Bubba Wallace to Drive with #BlackLivesMatter Livery Tonight

Bubba Wallace’s number 43 Chevrolet will have a special #BlackLivesMatter livery for June 10’s NASCAR Cup Series race at Martinsville Speedway. The livery will feature a white hand clasping a black hand and will feature the slogan “Compassion, love, understanding.”

In a recent video posted on his team Richard Petty Motorsports’ Twitter page, Bubba Wallace explained “I’m excited for this opportunity to run #BlackLivesMatter on the car for Martinsville.

“This statement that we have right here, that we’re about to make—running this race car, being on live television on Fox—I think it’s going to speak volumes for what I stand for.”

Bubba Wallace is the only black driver on the grid in NASCAR’s Cup Series and says that his livery is being run to show “what the initiatives that NASCAR, the whole sport, is trying to push.”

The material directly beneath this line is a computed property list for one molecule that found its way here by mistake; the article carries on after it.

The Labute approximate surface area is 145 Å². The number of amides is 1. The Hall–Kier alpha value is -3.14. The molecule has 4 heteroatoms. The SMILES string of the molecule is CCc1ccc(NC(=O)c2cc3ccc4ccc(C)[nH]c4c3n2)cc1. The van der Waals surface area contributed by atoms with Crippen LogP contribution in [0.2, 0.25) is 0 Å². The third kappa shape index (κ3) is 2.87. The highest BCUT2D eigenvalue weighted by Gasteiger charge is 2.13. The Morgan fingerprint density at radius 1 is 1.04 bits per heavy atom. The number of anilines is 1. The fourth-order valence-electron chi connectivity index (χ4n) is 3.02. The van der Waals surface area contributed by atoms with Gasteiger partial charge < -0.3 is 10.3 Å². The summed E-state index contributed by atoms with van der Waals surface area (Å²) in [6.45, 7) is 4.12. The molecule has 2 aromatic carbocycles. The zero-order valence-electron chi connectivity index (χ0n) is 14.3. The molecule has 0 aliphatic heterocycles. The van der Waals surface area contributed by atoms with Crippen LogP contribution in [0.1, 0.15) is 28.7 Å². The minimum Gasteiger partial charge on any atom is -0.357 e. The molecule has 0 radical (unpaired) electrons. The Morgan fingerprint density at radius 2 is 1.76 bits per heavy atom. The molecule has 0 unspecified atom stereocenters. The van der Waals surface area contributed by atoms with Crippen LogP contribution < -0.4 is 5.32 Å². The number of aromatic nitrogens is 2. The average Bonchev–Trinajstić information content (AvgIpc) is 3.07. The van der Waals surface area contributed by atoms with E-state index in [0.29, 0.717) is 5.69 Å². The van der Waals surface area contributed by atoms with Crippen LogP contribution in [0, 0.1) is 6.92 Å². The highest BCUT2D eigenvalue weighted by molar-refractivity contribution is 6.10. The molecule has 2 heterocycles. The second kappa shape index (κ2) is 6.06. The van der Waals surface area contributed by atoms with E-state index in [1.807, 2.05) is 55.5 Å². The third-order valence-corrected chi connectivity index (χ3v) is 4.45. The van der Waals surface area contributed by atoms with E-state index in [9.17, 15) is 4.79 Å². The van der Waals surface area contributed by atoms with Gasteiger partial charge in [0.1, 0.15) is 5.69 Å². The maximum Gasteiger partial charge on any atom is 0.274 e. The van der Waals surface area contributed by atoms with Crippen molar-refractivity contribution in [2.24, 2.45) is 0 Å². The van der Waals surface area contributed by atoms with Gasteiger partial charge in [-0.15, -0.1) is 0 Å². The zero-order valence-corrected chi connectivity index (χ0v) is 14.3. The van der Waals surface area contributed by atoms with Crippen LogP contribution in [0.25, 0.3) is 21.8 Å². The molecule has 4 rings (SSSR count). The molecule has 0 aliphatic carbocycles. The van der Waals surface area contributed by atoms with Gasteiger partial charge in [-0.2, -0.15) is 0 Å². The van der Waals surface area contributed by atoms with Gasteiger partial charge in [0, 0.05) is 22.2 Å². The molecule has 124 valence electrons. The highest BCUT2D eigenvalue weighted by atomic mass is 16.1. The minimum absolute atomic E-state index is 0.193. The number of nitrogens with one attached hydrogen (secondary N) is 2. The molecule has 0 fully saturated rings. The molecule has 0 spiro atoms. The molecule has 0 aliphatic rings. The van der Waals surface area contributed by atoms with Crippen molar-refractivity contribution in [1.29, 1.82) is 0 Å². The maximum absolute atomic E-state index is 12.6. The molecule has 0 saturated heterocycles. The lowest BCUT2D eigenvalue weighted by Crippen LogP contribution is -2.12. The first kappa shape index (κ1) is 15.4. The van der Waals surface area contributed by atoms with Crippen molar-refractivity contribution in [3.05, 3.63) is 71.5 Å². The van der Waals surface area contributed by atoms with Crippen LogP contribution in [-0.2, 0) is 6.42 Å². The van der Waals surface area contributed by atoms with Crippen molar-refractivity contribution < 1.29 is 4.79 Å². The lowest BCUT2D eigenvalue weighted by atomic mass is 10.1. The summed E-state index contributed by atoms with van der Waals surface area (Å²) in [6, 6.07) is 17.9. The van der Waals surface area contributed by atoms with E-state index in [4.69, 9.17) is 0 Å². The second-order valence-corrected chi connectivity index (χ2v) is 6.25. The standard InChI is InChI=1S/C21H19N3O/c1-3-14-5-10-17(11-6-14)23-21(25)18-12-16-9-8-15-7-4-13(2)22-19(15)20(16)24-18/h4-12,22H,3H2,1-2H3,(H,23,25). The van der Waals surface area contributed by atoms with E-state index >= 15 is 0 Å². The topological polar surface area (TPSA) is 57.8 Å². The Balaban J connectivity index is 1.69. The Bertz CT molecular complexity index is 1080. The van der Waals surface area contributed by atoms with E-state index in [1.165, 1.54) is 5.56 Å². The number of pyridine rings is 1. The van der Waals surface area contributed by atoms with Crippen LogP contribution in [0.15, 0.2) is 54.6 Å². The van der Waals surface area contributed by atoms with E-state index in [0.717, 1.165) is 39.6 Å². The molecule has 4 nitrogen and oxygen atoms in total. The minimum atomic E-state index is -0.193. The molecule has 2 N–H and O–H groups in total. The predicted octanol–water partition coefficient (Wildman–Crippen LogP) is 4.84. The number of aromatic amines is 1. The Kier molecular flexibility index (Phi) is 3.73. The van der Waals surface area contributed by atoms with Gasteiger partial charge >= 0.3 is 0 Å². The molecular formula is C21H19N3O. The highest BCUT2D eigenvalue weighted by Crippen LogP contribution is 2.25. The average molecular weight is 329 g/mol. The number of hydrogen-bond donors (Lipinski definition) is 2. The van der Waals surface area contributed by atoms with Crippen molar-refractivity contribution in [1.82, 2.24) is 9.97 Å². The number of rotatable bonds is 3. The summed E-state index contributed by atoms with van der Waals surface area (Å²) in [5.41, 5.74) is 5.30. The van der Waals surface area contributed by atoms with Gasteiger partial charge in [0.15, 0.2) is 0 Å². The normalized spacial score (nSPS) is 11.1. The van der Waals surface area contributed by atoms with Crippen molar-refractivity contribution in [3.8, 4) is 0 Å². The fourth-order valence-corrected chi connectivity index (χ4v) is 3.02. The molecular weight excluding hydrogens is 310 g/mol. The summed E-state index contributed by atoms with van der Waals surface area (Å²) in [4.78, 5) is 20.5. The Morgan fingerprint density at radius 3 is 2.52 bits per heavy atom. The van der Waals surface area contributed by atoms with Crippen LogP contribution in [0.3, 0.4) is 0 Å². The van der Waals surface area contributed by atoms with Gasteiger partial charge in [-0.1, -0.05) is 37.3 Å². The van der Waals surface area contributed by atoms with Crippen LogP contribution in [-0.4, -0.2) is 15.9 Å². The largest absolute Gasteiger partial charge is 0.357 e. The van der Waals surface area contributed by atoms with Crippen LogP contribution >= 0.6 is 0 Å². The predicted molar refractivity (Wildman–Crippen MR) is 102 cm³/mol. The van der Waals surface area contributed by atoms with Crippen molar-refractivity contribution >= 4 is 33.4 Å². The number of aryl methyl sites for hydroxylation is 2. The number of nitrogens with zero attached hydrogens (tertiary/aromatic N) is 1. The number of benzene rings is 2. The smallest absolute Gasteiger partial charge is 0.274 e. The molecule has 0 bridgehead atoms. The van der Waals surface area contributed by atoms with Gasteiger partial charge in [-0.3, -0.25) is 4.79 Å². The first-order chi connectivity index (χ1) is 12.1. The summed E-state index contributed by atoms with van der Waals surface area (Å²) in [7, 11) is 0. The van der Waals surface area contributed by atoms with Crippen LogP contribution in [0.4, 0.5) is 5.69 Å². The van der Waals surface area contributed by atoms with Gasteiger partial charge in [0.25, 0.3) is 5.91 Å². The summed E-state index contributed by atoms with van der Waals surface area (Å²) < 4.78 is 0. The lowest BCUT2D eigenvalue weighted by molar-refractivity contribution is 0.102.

Although the use of Confederate flags has long been banned on race cars and licensed merchandise, Wallace says that he would like the see the flag’s use banned wholesale, including in fan areas.

Although some argue that the flag is a symbol of southern pride, it is important to recognize that from its creation right through the present day, the Confederate flag was symbol terror used to promote white supremacy.

During the Civil War it was the battle flag used by General Robert E. Lee, whose soldiers kidnapped free Black farmers and sold them into slavery. General Lee also fought for the Confederate army whose mission was to fight for slavery.

In the middle part of this century, the flag’s use was widely and specifically used by Dixiecrats to advocate for racial segregation and resistance to civil rights.

More recently, the flag was used by mass murderer Dylan Roof, who infamously burned the American flag and waved the Confederate flag in his manifesto explaining his intention to start a race war before murdering nine Black people at a church in Charleston.

For more on the flag, we highly recommend Jameelah Nasheed’s recent piece for Teen Vogue.

It’s easy, then, to see why Wallace is arguing that “there’s going to be a lot of angry people that carry those flags proudly, but it’s time for change. We have to change that.”

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